Sunday, September 26, 2010
Karczma Mlyn - Bryndza, Halusky, Smoked Sausage and All that Good Stuff
Karczma Mlyn - Hlavna 82, Kosice Slovakia
055 622 05 47
Even though I'm happy to be back from my trip to Slovakia, I'll certainly miss the delicious food that has a special place in my heart, as it's what I grew up eating. I wanted to bring you a little taste of that here, and being that we have 2 Slovak & Czech restaurants in Astoria (Koliba and Zlata Praha), you can actually experience these specialties right here in our hood.
Karczma Mlyn is an authentic Slovak Restaurant recommended by my friend Ivanka. Not only did it deliver tasty Slovak specialties that I so craved, it also surpassed my expectations with respect to ambiance.
Located off the main street (Hlavna Ulica) in Kosice's town square, Karczma Mlyn is easy to find, but only if you're looking for it. Since the signange is displayed visibly, it's not easy to miss but to enter the restaurant, you must walk through a short alley and then go down a winding staircase which leads to the actual restaurant, located in the cellar of an old building.
Once you get there, it feels as if you've entered a secret world where magical creatures (like hobbits) reside. All furniture is rustic and handmade, with wooden tables and stools that look like they came out of a country cottage. The ceilings are on the low side, which totally works and there are a couple of crescent shaped alcoves that lead to other equally charming dining rooms. If you appreciate wood craftsmanship, you're going to love it here.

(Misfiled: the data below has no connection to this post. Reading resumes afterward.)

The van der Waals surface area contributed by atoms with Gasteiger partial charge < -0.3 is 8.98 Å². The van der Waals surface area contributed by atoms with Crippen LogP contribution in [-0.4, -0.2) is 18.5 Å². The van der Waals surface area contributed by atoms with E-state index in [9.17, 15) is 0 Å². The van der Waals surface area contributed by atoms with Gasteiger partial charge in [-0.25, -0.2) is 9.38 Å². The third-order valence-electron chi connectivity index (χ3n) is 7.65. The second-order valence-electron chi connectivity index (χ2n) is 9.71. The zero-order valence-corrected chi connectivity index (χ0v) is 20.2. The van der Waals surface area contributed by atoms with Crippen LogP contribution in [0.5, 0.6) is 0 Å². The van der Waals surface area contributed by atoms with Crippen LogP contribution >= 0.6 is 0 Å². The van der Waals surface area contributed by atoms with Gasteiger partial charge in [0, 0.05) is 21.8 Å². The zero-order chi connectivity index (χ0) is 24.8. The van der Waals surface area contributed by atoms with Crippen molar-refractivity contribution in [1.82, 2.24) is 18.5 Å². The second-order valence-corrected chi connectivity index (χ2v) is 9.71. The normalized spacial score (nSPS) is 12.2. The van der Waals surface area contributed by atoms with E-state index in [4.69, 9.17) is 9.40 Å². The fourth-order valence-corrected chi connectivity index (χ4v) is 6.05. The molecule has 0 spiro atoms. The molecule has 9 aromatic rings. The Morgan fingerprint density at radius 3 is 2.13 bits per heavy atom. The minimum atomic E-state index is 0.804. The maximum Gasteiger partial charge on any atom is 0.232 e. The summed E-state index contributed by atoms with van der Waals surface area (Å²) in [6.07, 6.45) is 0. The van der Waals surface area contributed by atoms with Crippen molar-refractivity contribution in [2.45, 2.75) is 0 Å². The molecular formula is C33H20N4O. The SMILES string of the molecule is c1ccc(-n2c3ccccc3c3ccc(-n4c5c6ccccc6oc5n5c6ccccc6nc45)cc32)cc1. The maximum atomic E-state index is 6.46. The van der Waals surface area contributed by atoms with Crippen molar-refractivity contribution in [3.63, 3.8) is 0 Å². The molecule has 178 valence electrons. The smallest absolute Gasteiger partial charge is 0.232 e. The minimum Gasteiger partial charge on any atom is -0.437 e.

Mlyn's menu reflects all the typical Slovak peasant dishes that we came for, including the usual suspects such as fried cheese, halusky (spaetzle), sausage, pirohy, roasted pig, roasted goose and much more. We indulged in the following:
Fried Olomouc Cheese - Never having tried this Czech cheese before, known for its strong scent and low fat content, Peter and I decided to go for it. What also drew us to it was its egg flour coating, which sounded decadent and yummy. I loved its taste and texture - the former was strong and earthy and its aroma was like a stinky cheese (OK by me, but if you're not a stinky cheese lover, you might want to stay away) and the latter was smooth and stringy. It was nice to pair this dense cheese with fresh vegetables such as tomatoes and cucumbers which were served on the side.
Grandma Plate - Peter spotted this option, which provided all the goodies we were looking for on 1 plate, including halusky with bryndza cheese as well as meat and cheese pirohy. We ended up splitting it because it was large and contained very filling food.
The halusky were hands-down my favorite. They were the perfect size (maybe a half inch long) and were dripping with melted bryndza that was spectacularly creamy and tangy. The decadence didn't stop there, as the halusky were also topped with smoked sausage that actually tasted better than bacon.
Two types of pirohy that were found on each side of the halusky didn't disappoint either. The meat pirohy had sauerkraut and onions on top, which reminded me of the ones at the Bohemian Hall & Beer Garden. And the other bryndza variety was simpler - topped with fried onions, it didn't need anything else.
To wash all this cheesy goodness down, we ordered giant glasses of Staropramen beer (with foam on top), which was the perfect way to complete this wonderful meal.
Service and Cost:
As is customary in Europe, the service at Mlyn was good but unobtrusive. The waitstaff really lets you take your time and decide when you'd like to pay the check. They won't bring the check to you unless you ask, which can be nice if you're not in a hurry but slightly annoying if you've got someplace to be. Not the case here and we enjoyed ourselves at a leisurely pace.
Costs are very inexpensive and for all the food I mention above (including drinks) we paid a total of 13 Euro, which is roughly $16. A steal? I think SO!